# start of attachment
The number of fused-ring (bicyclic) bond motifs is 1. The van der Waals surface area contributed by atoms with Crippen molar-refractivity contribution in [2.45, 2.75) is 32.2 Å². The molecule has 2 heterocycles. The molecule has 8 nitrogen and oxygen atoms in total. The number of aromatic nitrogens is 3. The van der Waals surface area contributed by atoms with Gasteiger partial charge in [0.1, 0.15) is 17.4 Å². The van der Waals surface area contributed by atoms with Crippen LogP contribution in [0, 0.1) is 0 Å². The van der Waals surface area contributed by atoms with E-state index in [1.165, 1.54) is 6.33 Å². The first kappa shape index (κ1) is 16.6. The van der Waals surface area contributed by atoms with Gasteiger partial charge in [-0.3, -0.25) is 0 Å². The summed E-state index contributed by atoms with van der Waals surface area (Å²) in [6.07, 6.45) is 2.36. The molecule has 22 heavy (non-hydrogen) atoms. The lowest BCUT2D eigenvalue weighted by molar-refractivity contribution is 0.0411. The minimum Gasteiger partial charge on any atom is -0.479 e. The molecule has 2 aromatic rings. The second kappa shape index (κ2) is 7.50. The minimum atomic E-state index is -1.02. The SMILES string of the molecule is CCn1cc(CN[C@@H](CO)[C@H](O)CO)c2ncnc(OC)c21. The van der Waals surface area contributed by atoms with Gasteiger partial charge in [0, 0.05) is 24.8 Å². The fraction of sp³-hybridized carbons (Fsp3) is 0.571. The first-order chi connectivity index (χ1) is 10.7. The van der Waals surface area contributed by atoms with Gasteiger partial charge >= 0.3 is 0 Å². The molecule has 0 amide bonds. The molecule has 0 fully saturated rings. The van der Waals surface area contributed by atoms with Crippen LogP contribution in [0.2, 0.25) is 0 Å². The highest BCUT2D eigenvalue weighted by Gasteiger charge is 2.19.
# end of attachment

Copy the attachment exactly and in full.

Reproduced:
The number of fused-ring (bicyclic) bond motifs is 1. The van der Waals surface area contributed by atoms with Crippen molar-refractivity contribution in [2.45, 2.75) is 32.2 Å². The molecule has 2 heterocycles. The molecule has 8 nitrogen and oxygen atoms in total. The number of aromatic nitrogens is 3. The van der Waals surface area contributed by atoms with Gasteiger partial charge in [0.1, 0.15) is 17.4 Å². The van der Waals surface area contributed by atoms with Crippen LogP contribution in [0, 0.1) is 0 Å². The van der Waals surface area contributed by atoms with E-state index in [1.165, 1.54) is 6.33 Å². The first kappa shape index (κ1) is 16.6. The van der Waals surface area contributed by atoms with Gasteiger partial charge in [-0.3, -0.25) is 0 Å². The summed E-state index contributed by atoms with van der Waals surface area (Å²) in [6.07, 6.45) is 2.36. The molecule has 22 heavy (non-hydrogen) atoms. The lowest BCUT2D eigenvalue weighted by molar-refractivity contribution is 0.0411. The minimum Gasteiger partial charge on any atom is -0.479 e. The molecule has 2 aromatic rings. The second kappa shape index (κ2) is 7.50. The minimum atomic E-state index is -1.02. The SMILES string of the molecule is CCn1cc(CN[C@@H](CO)[C@H](O)CO)c2ncnc(OC)c21. The van der Waals surface area contributed by atoms with Gasteiger partial charge in [0, 0.05) is 24.8 Å². The fraction of sp³-hybridized carbons (Fsp3) is 0.571. The first-order chi connectivity index (χ1) is 10.7. The van der Waals surface area contributed by atoms with Gasteiger partial charge >= 0.3 is 0 Å². The molecule has 0 amide bonds. The molecule has 0 fully saturated rings. The van der Waals surface area contributed by atoms with Crippen LogP contribution in [0.2, 0.25) is 0 Å². The highest BCUT2D eigenvalue weighted by Gasteiger charge is 2.19.